Since 1996, the EU has banned most special economic zones (SEZs) in Europe. This is because SEZs are considered to be state aid to industry, given that they offer uneven exceptions to regulations based on the locality of a business.

Now there are geopolitical and economic imperatives for the EU to reconsider this approach. As the world slowly transitions away from a fossil fuel-based economy, businesses are being wooed with incentives and subsidies, including the US’s $369bn Inflation Reduction Act. 


Russia’s invasion of Ukraine, and the spotlight it shone on Europe’s reliance on Russian natural gas, show how quickly the EU can change course when necessary. Why not do the same with SEZs?

It would be prescient for the EU to enable localities to provide businesses with favourable conditions to help convince them to make their green investments in Europe, rather than elsewhere.

The EU has banned countries from providing state aid to industry under most circumstances. This ban on SEZs was later made explicit by the 2007 Treaty on the Functioning of the EU (TFEU).

Yet there have been many exceptions to the EU’s ban on SEZs. 

First, export processing zones (EPZs) – small zones exempted from a country’s customs area – have always been allowed to facilitate manufacturing and trade. Most are ports, airports and other border areas. There are more than 100 EPZs in the EU, according to Open Zone Map, a searchable database of global SEZs my colleagues and I created at Adrianople Group.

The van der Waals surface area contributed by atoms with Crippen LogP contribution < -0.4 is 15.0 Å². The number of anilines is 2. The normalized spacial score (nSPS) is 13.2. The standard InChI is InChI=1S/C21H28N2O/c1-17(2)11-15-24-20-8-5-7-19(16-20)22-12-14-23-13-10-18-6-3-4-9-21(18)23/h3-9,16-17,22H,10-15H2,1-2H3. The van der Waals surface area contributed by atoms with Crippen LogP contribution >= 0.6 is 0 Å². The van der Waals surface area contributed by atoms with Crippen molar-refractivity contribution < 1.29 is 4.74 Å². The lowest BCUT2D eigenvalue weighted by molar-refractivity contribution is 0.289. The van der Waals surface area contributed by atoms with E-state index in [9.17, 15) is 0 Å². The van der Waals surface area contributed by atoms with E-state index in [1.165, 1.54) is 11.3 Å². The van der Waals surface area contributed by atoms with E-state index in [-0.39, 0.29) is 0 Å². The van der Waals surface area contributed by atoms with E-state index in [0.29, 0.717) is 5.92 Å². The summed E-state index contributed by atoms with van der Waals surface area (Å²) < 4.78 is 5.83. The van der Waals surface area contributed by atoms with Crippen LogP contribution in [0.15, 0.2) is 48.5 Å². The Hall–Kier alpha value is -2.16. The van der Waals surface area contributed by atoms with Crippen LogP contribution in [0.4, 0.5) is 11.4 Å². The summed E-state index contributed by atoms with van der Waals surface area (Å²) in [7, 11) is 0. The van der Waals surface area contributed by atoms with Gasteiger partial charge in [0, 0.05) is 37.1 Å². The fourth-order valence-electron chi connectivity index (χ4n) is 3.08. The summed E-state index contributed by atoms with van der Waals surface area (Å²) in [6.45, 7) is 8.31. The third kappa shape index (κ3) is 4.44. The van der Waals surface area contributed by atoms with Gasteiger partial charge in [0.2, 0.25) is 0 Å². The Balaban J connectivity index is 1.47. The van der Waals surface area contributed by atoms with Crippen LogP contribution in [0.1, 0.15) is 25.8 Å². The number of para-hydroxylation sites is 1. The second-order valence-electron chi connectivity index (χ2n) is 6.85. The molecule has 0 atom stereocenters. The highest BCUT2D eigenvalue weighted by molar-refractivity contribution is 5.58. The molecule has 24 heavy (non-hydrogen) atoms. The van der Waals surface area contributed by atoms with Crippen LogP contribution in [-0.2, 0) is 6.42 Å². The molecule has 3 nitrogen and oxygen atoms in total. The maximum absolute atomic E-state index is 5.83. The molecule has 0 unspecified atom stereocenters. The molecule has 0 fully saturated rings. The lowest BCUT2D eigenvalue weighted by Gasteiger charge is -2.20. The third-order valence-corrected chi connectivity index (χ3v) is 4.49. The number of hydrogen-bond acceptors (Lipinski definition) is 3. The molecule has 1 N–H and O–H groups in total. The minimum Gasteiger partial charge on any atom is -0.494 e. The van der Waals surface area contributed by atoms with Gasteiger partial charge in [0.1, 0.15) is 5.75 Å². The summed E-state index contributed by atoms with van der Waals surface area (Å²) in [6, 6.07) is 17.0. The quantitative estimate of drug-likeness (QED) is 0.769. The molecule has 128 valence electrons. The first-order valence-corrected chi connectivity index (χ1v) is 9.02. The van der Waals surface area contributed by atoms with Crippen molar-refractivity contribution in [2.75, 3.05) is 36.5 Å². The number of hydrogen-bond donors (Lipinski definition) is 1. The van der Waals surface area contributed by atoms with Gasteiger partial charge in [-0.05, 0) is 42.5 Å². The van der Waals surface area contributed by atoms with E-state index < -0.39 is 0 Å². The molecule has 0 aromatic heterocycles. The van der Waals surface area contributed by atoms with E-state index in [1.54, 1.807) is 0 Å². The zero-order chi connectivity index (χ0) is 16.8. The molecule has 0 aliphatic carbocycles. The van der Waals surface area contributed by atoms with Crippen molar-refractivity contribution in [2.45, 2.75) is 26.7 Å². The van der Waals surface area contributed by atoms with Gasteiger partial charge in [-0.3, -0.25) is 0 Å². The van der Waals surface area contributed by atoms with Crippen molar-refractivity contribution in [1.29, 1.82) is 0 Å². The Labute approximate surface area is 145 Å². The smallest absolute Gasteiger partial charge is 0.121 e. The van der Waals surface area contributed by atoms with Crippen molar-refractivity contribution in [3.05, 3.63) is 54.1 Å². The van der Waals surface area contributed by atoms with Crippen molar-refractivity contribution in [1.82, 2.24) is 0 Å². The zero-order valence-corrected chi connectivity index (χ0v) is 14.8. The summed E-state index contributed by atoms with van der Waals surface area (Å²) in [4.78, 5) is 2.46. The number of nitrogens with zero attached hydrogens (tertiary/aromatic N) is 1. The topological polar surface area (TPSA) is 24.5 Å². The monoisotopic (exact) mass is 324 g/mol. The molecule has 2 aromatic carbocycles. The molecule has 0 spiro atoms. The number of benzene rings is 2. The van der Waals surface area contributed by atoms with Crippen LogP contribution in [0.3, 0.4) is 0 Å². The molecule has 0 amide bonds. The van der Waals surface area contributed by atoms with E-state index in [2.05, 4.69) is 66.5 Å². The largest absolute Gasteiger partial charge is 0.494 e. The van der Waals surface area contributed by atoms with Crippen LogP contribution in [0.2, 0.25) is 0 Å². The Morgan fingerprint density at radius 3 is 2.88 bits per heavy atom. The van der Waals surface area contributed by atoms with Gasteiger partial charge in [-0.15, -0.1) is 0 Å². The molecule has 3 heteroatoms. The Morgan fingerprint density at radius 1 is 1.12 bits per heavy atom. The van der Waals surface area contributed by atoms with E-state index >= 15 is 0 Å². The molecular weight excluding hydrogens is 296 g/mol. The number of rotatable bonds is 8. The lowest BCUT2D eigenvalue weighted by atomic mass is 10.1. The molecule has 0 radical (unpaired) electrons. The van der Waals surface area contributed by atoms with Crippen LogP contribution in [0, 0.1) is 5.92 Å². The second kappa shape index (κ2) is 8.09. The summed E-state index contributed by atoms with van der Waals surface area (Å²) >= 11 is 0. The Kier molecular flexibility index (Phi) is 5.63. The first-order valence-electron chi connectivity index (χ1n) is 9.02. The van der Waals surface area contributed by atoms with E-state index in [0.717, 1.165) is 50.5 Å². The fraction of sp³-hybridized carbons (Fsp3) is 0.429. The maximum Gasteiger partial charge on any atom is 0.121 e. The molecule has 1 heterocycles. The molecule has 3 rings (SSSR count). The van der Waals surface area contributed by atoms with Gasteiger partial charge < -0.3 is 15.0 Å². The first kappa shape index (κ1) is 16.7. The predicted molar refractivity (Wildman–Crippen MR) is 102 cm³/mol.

Additionally, so-called “Economic Revitalisation Projects”, which provide tax breaks to distressed areas, have been allowed. Since 2014, France has been home to more than 150 “Zones Franches Urbaines” in distressed neighbourhoods.


Finally, many eastern European countries such as Poland and Croatia were allowed to grandfather-in pre-existing SEZs when they joined the EU. Since 2018, tax exemptions in Poland have been available for companies carrying out new investments across the entire country, not just within SEZs. Moreover, all binding permits already granted to investors in old SEZs will remain in force until the end of 2026.

Over the past five years, cracks have been beginning to show in the EU’s long-standing ban on SEZs. First, after Brexit, the UK announced the creation of “Supercharged Freeports”. The EU announced in 2020 that it would sue the UK if the government proceeded with the plans to create the freeports, delaying the project. 

In mid-2020, Hungary announced that it would open SEZs to attract companies like Samsung. The Hungarian government is simply ignoring the 2007 EU ban, and refuses to submit itself to an approval procedure in compliance with more recent 2017 regulations. Additionally, lobbying efforts by ports, airports and business parks have also undermined the 2007 EU ban. 

Since the 2007 TFEU, many facilities that could enjoy SEZ-like privileges have complained that the EU’s interpretation, that SEZs constitute state aid to industry, is too broad. As a result, the EU passed an amending regulation in 2017 which once again allowed for more regulatory exceptions to be granted on a geographical basis. This new rule set allows the EU to approve new SEZs on a case-by-case basis, provided member states comply with various requirements and give the EU 18 months’ advance notice.

The Italian government immediately seized upon the 2017 development, opening eight manufacturing-oriented SEZs in 2019 exempting businesses from corporate income taxes.

Geopolitical, economic, and lobbying pressure is mounting. The final death blow to the EU’s ban on SEZs is imminent. Whether the ban will be undone by a sudden shock like the Russian invasion of Ukraine or through a process of slow attrition remains to be seen.

Thibault Serlet is the director of research at the Adrianople Group, a business intelligence advisory firm.

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This article first appeared in the February/March 2023 print edition of fDi Intelligence. View a digital edition of the magazine here.